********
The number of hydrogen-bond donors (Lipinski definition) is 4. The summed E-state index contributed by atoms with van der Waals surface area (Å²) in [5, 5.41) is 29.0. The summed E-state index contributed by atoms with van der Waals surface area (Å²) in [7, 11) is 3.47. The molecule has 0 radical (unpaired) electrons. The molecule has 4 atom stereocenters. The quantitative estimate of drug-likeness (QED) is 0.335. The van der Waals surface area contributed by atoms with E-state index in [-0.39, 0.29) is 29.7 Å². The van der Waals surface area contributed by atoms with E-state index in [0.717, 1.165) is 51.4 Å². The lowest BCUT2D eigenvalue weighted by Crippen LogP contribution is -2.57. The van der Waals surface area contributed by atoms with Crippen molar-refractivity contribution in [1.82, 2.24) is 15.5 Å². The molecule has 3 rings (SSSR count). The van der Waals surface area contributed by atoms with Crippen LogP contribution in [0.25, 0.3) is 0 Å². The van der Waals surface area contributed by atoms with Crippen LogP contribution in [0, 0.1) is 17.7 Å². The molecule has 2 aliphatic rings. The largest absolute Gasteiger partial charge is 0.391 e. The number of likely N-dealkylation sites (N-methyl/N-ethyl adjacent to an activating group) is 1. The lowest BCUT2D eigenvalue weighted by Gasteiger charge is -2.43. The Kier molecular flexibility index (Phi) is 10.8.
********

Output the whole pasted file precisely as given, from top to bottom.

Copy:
The number of hydrogen-bond donors (Lipinski definition) is 4. The summed E-state index contributed by atoms with van der Waals surface area (Å²) in [5, 5.41) is 29.0. The summed E-state index contributed by atoms with van der Waals surface area (Å²) in [7, 11) is 3.47. The molecule has 0 radical (unpaired) electrons. The molecule has 4 atom stereocenters. The quantitative estimate of drug-likeness (QED) is 0.335. The van der Waals surface area contributed by atoms with E-state index in [-0.39, 0.29) is 29.7 Å². The van der Waals surface area contributed by atoms with E-state index in [0.717, 1.165) is 51.4 Å². The lowest BCUT2D eigenvalue weighted by Crippen LogP contribution is -2.57. The van der Waals surface area contributed by atoms with Crippen molar-refractivity contribution in [1.82, 2.24) is 15.5 Å². The molecule has 3 rings (SSSR count). The van der Waals surface area contributed by atoms with Crippen LogP contribution in [0.25, 0.3) is 0 Å². The van der Waals surface area contributed by atoms with Crippen LogP contribution in [0, 0.1) is 17.7 Å². The molecule has 2 aliphatic rings. The largest absolute Gasteiger partial charge is 0.391 e. The number of likely N-dealkylation sites (N-methyl/N-ethyl adjacent to an activating group) is 1. The lowest BCUT2D eigenvalue weighted by Gasteiger charge is -2.43. The Kier molecular flexibility index (Phi) is 10.8.